I like that the deck and it’s creators wanted to stick with items found in the country BUT I was a little thrown off as to why these particular items ( seem ) photoshopped into the images? No…I’m not a professional so I have no PROOF…but I’ve been around the forest a time or two and I can spot when things have been transposed into an image. There seems to be somewhat of a disconnect ( to me ) as to why if using items from the island then did you feel the need to photoshop some of them in? And it’s not with every card, just certain ones… makes my head turn a little!
There are quite a few cards throughout the deck that I really enjoy! I can see most of this work being displayed in an art gallery giving recognition and raising awareness about this culture. Quite a few of the cards even made me smile really big. There is something refreshing about the raw nature of the photography which not only shows off the lives of the people within the country but has this fun playful tone to it.
I suppose I take way too many things in life too seriously and always have a hyper-critical eye out for everything. Through Smeet’s photography it allows me to let go of the need for perfection and just accepting things as they are! Understanding that the scene, the actors, artists are all imperfectly perfect. Overall I can see that most of characters read to me that they had fun playing this ‘role’ and creating art for this deck!
The more I thought, the more some of the images started to bother me. Well… maybe ‘bother’ is not the right word to use; maybe I just felt a bit disappointed?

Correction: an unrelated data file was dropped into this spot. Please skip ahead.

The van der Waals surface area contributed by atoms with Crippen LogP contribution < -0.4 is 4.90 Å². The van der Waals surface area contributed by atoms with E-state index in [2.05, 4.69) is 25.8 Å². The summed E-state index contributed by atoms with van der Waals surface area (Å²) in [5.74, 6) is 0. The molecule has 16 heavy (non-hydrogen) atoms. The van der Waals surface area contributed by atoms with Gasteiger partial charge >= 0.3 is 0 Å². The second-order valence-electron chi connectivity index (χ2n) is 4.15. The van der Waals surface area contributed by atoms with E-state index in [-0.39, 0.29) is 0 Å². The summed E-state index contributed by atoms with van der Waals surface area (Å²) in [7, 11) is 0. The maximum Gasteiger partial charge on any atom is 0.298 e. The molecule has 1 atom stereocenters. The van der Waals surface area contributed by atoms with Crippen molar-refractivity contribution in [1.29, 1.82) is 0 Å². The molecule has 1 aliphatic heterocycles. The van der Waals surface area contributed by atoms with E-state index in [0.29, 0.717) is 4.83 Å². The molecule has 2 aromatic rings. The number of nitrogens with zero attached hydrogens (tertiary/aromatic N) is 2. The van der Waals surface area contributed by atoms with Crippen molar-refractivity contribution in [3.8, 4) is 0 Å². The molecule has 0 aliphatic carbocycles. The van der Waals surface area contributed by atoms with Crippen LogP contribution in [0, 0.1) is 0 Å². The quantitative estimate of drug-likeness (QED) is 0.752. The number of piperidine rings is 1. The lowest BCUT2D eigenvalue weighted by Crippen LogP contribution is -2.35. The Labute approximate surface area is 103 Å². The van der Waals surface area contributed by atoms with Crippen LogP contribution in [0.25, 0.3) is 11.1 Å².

We the viewer have SUCH a UNIQUE opportunity to be able to look into the lives of the Haitian community through this art, and now that I have read and understand a little of the back story it leaves me wanting MORE! This is a glimpse into their lives that I necessarily wouldn’t get unless I travel to Haiti (which I have no intention of doing lol) and although I appreciate that they have created this art it kinda leaves me a little bit at a loss.
The suit of Pentacles resonated the most with me for this example as pentacles represent the material world. Wealth, home, career etc… and while the deck aims at honoring the traditional RWS imagery by recreating it through their live art I feel like it’s almost a lost opportunity for us to be given a REAL life example of this!
The particular cards pictured right I personally would have LOVED to see an actual ‘Nat Geo’ moment of capturing an image of the cards message happening in real life. These particular cards addressing saving or protecting wealth, craftsmenship and building, poverty and altruism are all images I feel could have been captured in a more authentic way!
Now I KNOW….. I KNOW…. then it wouldn’t have made sense because if the deck was honoring the traditional images that Pixie created then it wouldn’t fit into that theme…
But maybe…. the more I think about it maybe I would have appreciated if the deck just didn’t do that at all! We have so much background and so much rich informational giving us a look into the lives of the community and celebrating their culture through art…..and then we just turn it into a traditional translation???
I don’t know… what do YOU think ? I just think it would have been really nice to capture those real life authentic moments and translate that into a deck would have just REALLY honored the community. Am I wrong ?!? Of course I’m not wrong lol it’s my opinion… idk what do YOU think?